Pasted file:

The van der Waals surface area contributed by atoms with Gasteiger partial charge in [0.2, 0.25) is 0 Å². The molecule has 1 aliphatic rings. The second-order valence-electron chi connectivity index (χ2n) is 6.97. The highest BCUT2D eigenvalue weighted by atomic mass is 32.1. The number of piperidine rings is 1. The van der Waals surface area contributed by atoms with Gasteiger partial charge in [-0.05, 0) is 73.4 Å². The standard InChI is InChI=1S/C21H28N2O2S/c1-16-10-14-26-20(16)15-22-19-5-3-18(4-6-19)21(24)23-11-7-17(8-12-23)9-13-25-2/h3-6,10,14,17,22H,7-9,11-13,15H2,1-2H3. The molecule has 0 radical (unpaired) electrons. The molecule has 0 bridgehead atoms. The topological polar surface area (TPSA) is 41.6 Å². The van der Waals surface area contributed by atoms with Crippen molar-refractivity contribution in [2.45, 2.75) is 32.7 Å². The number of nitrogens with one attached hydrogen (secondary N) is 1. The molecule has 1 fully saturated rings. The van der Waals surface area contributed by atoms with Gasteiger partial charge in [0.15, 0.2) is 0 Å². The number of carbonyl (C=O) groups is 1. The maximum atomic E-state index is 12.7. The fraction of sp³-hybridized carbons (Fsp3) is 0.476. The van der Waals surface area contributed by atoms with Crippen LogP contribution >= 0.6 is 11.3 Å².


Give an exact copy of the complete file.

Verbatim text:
The van der Waals surface area contributed by atoms with Gasteiger partial charge in [0.2, 0.25) is 0 Å². The molecule has 1 aliphatic rings. The second-order valence-electron chi connectivity index (χ2n) is 6.97. The highest BCUT2D eigenvalue weighted by atomic mass is 32.1. The number of piperidine rings is 1. The van der Waals surface area contributed by atoms with Gasteiger partial charge in [-0.05, 0) is 73.4 Å². The standard InChI is InChI=1S/C21H28N2O2S/c1-16-10-14-26-20(16)15-22-19-5-3-18(4-6-19)21(24)23-11-7-17(8-12-23)9-13-25-2/h3-6,10,14,17,22H,7-9,11-13,15H2,1-2H3. The molecule has 0 radical (unpaired) electrons. The molecule has 0 bridgehead atoms. The topological polar surface area (TPSA) is 41.6 Å². The van der Waals surface area contributed by atoms with Crippen molar-refractivity contribution in [2.45, 2.75) is 32.7 Å². The number of nitrogens with one attached hydrogen (secondary N) is 1. The molecule has 1 fully saturated rings. The van der Waals surface area contributed by atoms with Gasteiger partial charge in [0.15, 0.2) is 0 Å². The number of carbonyl (C=O) groups is 1. The maximum atomic E-state index is 12.7. The fraction of sp³-hybridized carbons (Fsp3) is 0.476. The van der Waals surface area contributed by atoms with Crippen LogP contribution >= 0.6 is 11.3 Å².